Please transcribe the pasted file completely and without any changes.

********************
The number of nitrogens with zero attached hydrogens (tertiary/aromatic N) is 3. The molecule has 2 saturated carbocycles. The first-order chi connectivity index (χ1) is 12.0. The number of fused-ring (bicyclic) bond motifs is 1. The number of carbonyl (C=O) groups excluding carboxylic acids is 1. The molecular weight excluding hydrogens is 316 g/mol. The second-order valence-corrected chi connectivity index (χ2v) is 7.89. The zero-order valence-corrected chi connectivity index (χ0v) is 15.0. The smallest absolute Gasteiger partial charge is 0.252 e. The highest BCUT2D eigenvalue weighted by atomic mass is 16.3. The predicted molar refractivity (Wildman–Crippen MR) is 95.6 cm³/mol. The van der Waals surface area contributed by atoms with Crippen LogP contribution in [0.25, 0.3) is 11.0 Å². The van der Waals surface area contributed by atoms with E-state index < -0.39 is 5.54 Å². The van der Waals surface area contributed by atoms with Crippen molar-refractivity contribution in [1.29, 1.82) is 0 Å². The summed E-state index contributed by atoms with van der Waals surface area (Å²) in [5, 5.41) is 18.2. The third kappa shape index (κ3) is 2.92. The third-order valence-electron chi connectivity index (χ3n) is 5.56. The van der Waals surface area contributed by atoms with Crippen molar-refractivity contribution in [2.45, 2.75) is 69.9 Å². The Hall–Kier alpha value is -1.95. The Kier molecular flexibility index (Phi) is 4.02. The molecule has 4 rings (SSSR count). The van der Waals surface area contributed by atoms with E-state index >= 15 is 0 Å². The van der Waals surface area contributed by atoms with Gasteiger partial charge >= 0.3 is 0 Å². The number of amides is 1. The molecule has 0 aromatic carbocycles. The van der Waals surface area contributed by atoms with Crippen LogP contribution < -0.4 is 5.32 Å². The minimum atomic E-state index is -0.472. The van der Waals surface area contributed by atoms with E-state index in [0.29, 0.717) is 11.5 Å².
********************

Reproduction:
The number of nitrogens with zero attached hydrogens (tertiary/aromatic N) is 3. The molecule has 2 saturated carbocycles. The first-order chi connectivity index (χ1) is 12.0. The number of fused-ring (bicyclic) bond motifs is 1. The number of carbonyl (C=O) groups excluding carboxylic acids is 1. The molecular weight excluding hydrogens is 316 g/mol. The second-order valence-corrected chi connectivity index (χ2v) is 7.89. The zero-order valence-corrected chi connectivity index (χ0v) is 15.0. The smallest absolute Gasteiger partial charge is 0.252 e. The highest BCUT2D eigenvalue weighted by atomic mass is 16.3. The predicted molar refractivity (Wildman–Crippen MR) is 95.6 cm³/mol. The van der Waals surface area contributed by atoms with Crippen LogP contribution in [0.25, 0.3) is 11.0 Å². The van der Waals surface area contributed by atoms with E-state index < -0.39 is 5.54 Å². The van der Waals surface area contributed by atoms with Crippen molar-refractivity contribution in [1.29, 1.82) is 0 Å². The summed E-state index contributed by atoms with van der Waals surface area (Å²) in [5, 5.41) is 18.2. The third kappa shape index (κ3) is 2.92. The third-order valence-electron chi connectivity index (χ3n) is 5.56. The van der Waals surface area contributed by atoms with Crippen molar-refractivity contribution in [2.45, 2.75) is 69.9 Å². The Hall–Kier alpha value is -1.95. The Kier molecular flexibility index (Phi) is 4.02. The molecule has 4 rings (SSSR count). The van der Waals surface area contributed by atoms with E-state index >= 15 is 0 Å². The van der Waals surface area contributed by atoms with Gasteiger partial charge >= 0.3 is 0 Å². The number of amides is 1. The molecule has 0 aromatic carbocycles. The van der Waals surface area contributed by atoms with Crippen LogP contribution < -0.4 is 5.32 Å². The minimum atomic E-state index is -0.472. The van der Waals surface area contributed by atoms with E-state index in [0.29, 0.717) is 11.5 Å².